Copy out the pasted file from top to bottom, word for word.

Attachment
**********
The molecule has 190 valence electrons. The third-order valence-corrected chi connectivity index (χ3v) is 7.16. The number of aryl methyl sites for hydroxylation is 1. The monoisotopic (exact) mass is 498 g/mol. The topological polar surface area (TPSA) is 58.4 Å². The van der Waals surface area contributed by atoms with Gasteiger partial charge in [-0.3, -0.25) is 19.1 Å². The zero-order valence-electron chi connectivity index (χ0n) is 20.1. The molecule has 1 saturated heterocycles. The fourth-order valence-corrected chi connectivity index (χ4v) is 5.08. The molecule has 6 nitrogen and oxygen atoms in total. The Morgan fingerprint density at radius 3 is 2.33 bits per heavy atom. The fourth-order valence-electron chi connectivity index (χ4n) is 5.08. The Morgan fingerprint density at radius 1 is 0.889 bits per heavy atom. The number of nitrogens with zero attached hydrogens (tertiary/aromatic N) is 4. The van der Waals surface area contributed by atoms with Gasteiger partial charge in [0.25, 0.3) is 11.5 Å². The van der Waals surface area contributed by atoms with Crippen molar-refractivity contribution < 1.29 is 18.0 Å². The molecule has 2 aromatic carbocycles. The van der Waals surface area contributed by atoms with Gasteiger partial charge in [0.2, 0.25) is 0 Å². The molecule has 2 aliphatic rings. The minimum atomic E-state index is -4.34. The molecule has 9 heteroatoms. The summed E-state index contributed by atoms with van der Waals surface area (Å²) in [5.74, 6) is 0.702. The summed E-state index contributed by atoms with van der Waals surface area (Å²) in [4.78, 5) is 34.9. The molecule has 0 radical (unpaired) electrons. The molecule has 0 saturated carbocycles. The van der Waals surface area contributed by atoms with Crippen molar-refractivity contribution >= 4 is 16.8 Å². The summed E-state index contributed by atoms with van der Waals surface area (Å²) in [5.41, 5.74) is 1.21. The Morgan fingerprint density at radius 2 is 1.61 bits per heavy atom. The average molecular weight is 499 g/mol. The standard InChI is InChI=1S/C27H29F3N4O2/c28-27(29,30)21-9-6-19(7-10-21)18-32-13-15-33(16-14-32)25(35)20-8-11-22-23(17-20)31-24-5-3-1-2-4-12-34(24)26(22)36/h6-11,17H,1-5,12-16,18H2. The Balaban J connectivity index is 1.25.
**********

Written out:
The molecule has 190 valence electrons. The third-order valence-corrected chi connectivity index (χ3v) is 7.16. The number of aryl methyl sites for hydroxylation is 1. The monoisotopic (exact) mass is 498 g/mol. The topological polar surface area (TPSA) is 58.4 Å². The van der Waals surface area contributed by atoms with Gasteiger partial charge in [-0.3, -0.25) is 19.1 Å². The zero-order valence-electron chi connectivity index (χ0n) is 20.1. The molecule has 1 saturated heterocycles. The fourth-order valence-corrected chi connectivity index (χ4v) is 5.08. The molecule has 6 nitrogen and oxygen atoms in total. The Morgan fingerprint density at radius 3 is 2.33 bits per heavy atom. The fourth-order valence-electron chi connectivity index (χ4n) is 5.08. The Morgan fingerprint density at radius 1 is 0.889 bits per heavy atom. The number of nitrogens with zero attached hydrogens (tertiary/aromatic N) is 4. The van der Waals surface area contributed by atoms with Gasteiger partial charge in [0.25, 0.3) is 11.5 Å². The van der Waals surface area contributed by atoms with Crippen molar-refractivity contribution < 1.29 is 18.0 Å². The molecule has 2 aromatic carbocycles. The van der Waals surface area contributed by atoms with Gasteiger partial charge in [0.2, 0.25) is 0 Å². The molecule has 2 aliphatic rings. The minimum atomic E-state index is -4.34. The molecule has 9 heteroatoms. The summed E-state index contributed by atoms with van der Waals surface area (Å²) in [5.74, 6) is 0.702. The summed E-state index contributed by atoms with van der Waals surface area (Å²) in [4.78, 5) is 34.9. The molecule has 0 radical (unpaired) electrons. The molecule has 0 saturated carbocycles. The van der Waals surface area contributed by atoms with Crippen molar-refractivity contribution >= 4 is 16.8 Å². The summed E-state index contributed by atoms with van der Waals surface area (Å²) in [5.41, 5.74) is 1.21. The Morgan fingerprint density at radius 2 is 1.61 bits per heavy atom. The average molecular weight is 499 g/mol. The standard InChI is InChI=1S/C27H29F3N4O2/c28-27(29,30)21-9-6-19(7-10-21)18-32-13-15-33(16-14-32)25(35)20-8-11-22-23(17-20)31-24-5-3-1-2-4-12-34(24)26(22)36/h6-11,17H,1-5,12-16,18H2. The Balaban J connectivity index is 1.25.